Dietary supplements used in the treatment of depression, anxiety, and sleep disorders

Lippincotts Prim Care Pract. 1999 May-Jun;3(3):290-304.


Dietary supplement use has increased during the past decade. Epidemiologic studies suggest that patients turn to dietary supplements because of a reluctance to take prescription medications or a lack of satisfaction with the results. They often perceive dietary supplements to be a safer or more natural alternative. Patients with mental health conditions, including depression, anxiety, and sleep disorders, are among those who use dietary supplements. St. John's Wort is used to treat depression. Clinical studies comparing dietary supplements with low-dose antidepressants (maprotiline, amitriptyline, or imipramine at 75 mg/day) or high-dose antidepressants (imipramine at 150 mg/day) find no significant difference between treatments. Kava kava is used to treat anxiety. Clinical trials demonstrate it to be superior to placebo, and roughly equivalent to oxazepam 15 mg/day or bromazepam 9 mg/day. Agents discussed for use in sleep disorders include melatonin, valerian, 5-hydroxytryptamine, catnip, chamomile, gotu kola, hops, L-tryptophan, lavender, passionflower, skullcap, and valerian. Familiarity with the evidence for use and the possible resulting risks can help health professionals to guide patient decisions regarding use of dietary supplements.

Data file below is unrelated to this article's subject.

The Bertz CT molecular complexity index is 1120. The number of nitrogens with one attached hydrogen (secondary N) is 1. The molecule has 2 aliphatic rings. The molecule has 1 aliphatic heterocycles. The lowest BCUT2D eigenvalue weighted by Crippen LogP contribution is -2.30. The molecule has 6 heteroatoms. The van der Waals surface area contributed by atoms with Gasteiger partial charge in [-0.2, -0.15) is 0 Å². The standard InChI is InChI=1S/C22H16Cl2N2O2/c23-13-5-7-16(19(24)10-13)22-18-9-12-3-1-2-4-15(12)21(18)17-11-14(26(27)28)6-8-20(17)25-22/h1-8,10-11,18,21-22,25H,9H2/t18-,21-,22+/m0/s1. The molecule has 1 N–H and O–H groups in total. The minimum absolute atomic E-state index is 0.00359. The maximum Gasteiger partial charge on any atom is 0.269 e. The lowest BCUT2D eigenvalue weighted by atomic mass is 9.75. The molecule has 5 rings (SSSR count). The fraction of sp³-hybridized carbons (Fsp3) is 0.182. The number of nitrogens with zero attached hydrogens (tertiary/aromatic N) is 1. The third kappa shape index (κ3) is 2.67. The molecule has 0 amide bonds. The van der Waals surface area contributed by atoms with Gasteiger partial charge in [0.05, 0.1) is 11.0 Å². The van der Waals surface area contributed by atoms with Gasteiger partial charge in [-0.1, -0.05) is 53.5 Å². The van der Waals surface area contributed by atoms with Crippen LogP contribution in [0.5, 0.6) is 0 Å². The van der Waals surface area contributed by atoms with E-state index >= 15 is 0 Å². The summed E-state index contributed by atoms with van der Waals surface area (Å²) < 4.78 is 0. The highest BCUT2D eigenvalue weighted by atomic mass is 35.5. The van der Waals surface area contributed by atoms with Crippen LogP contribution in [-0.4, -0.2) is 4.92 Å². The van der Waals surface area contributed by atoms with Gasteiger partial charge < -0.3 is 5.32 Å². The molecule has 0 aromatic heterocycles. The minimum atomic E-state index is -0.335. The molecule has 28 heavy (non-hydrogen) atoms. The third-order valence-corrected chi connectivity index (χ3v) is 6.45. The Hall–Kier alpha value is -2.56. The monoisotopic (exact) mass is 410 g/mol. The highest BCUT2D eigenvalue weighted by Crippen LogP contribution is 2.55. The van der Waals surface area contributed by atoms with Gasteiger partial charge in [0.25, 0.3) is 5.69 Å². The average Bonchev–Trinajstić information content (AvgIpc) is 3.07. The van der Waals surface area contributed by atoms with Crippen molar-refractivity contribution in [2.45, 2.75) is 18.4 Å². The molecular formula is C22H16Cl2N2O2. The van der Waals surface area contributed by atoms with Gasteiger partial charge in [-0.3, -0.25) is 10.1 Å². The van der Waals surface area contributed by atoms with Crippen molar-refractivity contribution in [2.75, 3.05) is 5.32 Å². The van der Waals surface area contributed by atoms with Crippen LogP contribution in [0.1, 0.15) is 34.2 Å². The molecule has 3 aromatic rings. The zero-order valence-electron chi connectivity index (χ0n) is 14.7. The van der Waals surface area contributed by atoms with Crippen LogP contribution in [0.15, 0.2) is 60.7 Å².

Publication types

  • Review

MeSH terms

  • Anxiety / drug therapy*
  • Depression / drug therapy*
  • Dietary Supplements*
  • Drug Interactions
  • Humans
  • Patient Acceptance of Health Care / psychology
  • Patient Acceptance of Health Care / statistics & numerical data
  • Phytotherapy*
  • Sleep Wake Disorders / drug therapy*
  • United States